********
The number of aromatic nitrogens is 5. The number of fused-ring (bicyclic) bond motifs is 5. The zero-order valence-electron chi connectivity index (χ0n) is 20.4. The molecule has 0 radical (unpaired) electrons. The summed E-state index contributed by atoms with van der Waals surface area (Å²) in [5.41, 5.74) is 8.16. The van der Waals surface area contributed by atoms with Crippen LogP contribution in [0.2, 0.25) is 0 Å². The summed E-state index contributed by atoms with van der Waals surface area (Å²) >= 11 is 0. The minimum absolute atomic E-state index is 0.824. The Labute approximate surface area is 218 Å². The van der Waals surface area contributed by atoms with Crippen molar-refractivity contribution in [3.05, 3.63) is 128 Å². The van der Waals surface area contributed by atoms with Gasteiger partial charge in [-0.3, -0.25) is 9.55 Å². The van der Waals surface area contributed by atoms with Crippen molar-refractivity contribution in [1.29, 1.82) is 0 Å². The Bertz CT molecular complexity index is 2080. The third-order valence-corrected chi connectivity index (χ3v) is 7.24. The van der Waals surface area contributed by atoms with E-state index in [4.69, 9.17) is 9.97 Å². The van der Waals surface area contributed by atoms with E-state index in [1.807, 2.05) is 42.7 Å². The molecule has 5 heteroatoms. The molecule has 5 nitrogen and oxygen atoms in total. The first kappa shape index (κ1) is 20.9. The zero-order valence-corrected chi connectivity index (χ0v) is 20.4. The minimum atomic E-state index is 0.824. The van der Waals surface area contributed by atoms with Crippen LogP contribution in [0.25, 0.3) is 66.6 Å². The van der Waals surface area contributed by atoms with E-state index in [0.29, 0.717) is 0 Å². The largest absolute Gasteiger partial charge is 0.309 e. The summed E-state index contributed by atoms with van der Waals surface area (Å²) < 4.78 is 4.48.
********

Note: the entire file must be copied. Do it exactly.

The number of aromatic nitrogens is 5. The number of fused-ring (bicyclic) bond motifs is 5. The zero-order valence-electron chi connectivity index (χ0n) is 20.4. The molecule has 0 radical (unpaired) electrons. The summed E-state index contributed by atoms with van der Waals surface area (Å²) in [5.41, 5.74) is 8.16. The van der Waals surface area contributed by atoms with Crippen LogP contribution in [0.2, 0.25) is 0 Å². The summed E-state index contributed by atoms with van der Waals surface area (Å²) >= 11 is 0. The minimum absolute atomic E-state index is 0.824. The Labute approximate surface area is 218 Å². The van der Waals surface area contributed by atoms with Crippen molar-refractivity contribution in [3.05, 3.63) is 128 Å². The van der Waals surface area contributed by atoms with Gasteiger partial charge in [-0.3, -0.25) is 9.55 Å². The van der Waals surface area contributed by atoms with Crippen molar-refractivity contribution in [1.29, 1.82) is 0 Å². The Bertz CT molecular complexity index is 2080. The third-order valence-corrected chi connectivity index (χ3v) is 7.24. The van der Waals surface area contributed by atoms with E-state index in [4.69, 9.17) is 9.97 Å². The van der Waals surface area contributed by atoms with E-state index in [1.807, 2.05) is 42.7 Å². The molecule has 5 heteroatoms. The molecule has 5 nitrogen and oxygen atoms in total. The first kappa shape index (κ1) is 20.9. The zero-order valence-corrected chi connectivity index (χ0v) is 20.4. The minimum atomic E-state index is 0.824. The van der Waals surface area contributed by atoms with Crippen LogP contribution in [0.25, 0.3) is 66.6 Å². The van der Waals surface area contributed by atoms with E-state index in [0.29, 0.717) is 0 Å². The largest absolute Gasteiger partial charge is 0.309 e. The summed E-state index contributed by atoms with van der Waals surface area (Å²) < 4.78 is 4.48.